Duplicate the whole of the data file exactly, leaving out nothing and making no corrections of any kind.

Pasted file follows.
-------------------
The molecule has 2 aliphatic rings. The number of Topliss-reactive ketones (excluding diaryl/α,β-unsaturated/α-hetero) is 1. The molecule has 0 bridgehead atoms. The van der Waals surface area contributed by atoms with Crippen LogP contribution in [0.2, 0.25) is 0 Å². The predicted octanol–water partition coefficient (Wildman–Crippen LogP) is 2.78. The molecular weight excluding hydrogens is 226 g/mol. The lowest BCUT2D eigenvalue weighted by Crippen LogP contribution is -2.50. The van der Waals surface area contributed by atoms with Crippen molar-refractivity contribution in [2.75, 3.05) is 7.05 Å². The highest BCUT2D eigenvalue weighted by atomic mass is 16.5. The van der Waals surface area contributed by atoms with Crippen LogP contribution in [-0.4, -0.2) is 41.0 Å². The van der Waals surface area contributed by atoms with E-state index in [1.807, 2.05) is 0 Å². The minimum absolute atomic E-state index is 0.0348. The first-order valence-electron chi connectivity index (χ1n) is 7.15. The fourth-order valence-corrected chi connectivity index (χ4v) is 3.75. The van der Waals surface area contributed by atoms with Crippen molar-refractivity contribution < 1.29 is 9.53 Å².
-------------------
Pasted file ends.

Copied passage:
The molecule has 2 aliphatic rings. The number of Topliss-reactive ketones (excluding diaryl/α,β-unsaturated/α-hetero) is 1. The molecule has 0 bridgehead atoms. The van der Waals surface area contributed by atoms with Crippen LogP contribution in [0.2, 0.25) is 0 Å². The predicted octanol–water partition coefficient (Wildman–Crippen LogP) is 2.78. The molecular weight excluding hydrogens is 226 g/mol. The lowest BCUT2D eigenvalue weighted by Crippen LogP contribution is -2.50. The van der Waals surface area contributed by atoms with Crippen molar-refractivity contribution in [2.75, 3.05) is 7.05 Å². The highest BCUT2D eigenvalue weighted by atomic mass is 16.5. The van der Waals surface area contributed by atoms with Crippen LogP contribution in [-0.4, -0.2) is 41.0 Å². The van der Waals surface area contributed by atoms with E-state index in [1.807, 2.05) is 0 Å². The minimum absolute atomic E-state index is 0.0348. The first-order valence-electron chi connectivity index (χ1n) is 7.15. The fourth-order valence-corrected chi connectivity index (χ4v) is 3.75. The van der Waals surface area contributed by atoms with Crippen molar-refractivity contribution < 1.29 is 9.53 Å².